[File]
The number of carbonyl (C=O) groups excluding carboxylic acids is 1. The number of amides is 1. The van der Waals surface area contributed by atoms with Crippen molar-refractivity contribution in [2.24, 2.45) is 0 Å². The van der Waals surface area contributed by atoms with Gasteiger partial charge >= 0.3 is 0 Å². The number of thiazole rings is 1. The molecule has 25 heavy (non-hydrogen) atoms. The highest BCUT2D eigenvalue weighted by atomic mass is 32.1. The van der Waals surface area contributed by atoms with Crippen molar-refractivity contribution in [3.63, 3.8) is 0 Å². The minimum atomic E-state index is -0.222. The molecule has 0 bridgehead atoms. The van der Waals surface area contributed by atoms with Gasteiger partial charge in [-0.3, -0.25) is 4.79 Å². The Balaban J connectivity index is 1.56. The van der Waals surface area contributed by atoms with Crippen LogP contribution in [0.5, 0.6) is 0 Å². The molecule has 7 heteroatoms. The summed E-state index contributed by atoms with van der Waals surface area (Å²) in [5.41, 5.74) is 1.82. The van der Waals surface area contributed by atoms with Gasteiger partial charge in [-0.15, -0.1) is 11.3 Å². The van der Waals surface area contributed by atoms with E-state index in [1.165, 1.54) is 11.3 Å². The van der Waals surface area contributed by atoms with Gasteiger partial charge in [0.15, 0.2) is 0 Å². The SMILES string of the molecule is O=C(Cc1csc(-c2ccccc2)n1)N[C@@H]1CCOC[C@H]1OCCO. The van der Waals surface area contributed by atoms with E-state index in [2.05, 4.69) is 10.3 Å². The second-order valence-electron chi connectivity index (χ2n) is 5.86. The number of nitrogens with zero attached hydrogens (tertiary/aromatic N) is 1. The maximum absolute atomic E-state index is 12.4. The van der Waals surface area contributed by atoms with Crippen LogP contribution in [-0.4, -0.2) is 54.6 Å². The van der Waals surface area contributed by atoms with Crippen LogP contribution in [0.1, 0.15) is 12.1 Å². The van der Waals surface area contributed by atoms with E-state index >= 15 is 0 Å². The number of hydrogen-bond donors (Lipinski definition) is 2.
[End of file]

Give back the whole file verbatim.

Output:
The number of carbonyl (C=O) groups excluding carboxylic acids is 1. The number of amides is 1. The van der Waals surface area contributed by atoms with Crippen molar-refractivity contribution in [2.24, 2.45) is 0 Å². The van der Waals surface area contributed by atoms with Gasteiger partial charge >= 0.3 is 0 Å². The number of thiazole rings is 1. The molecule has 25 heavy (non-hydrogen) atoms. The highest BCUT2D eigenvalue weighted by atomic mass is 32.1. The van der Waals surface area contributed by atoms with Crippen molar-refractivity contribution in [3.63, 3.8) is 0 Å². The minimum atomic E-state index is -0.222. The molecule has 0 bridgehead atoms. The van der Waals surface area contributed by atoms with Gasteiger partial charge in [-0.3, -0.25) is 4.79 Å². The Balaban J connectivity index is 1.56. The van der Waals surface area contributed by atoms with Crippen LogP contribution in [0.5, 0.6) is 0 Å². The molecule has 7 heteroatoms. The summed E-state index contributed by atoms with van der Waals surface area (Å²) in [5.41, 5.74) is 1.82. The van der Waals surface area contributed by atoms with Gasteiger partial charge in [-0.15, -0.1) is 11.3 Å². The van der Waals surface area contributed by atoms with E-state index in [1.165, 1.54) is 11.3 Å². The van der Waals surface area contributed by atoms with Gasteiger partial charge in [0.15, 0.2) is 0 Å². The SMILES string of the molecule is O=C(Cc1csc(-c2ccccc2)n1)N[C@@H]1CCOC[C@H]1OCCO. The van der Waals surface area contributed by atoms with E-state index in [2.05, 4.69) is 10.3 Å². The second-order valence-electron chi connectivity index (χ2n) is 5.86. The number of nitrogens with zero attached hydrogens (tertiary/aromatic N) is 1. The maximum absolute atomic E-state index is 12.4. The van der Waals surface area contributed by atoms with Crippen LogP contribution in [-0.4, -0.2) is 54.6 Å². The van der Waals surface area contributed by atoms with Crippen LogP contribution in [0.1, 0.15) is 12.1 Å². The van der Waals surface area contributed by atoms with E-state index >= 15 is 0 Å². The number of hydrogen-bond donors (Lipinski definition) is 2.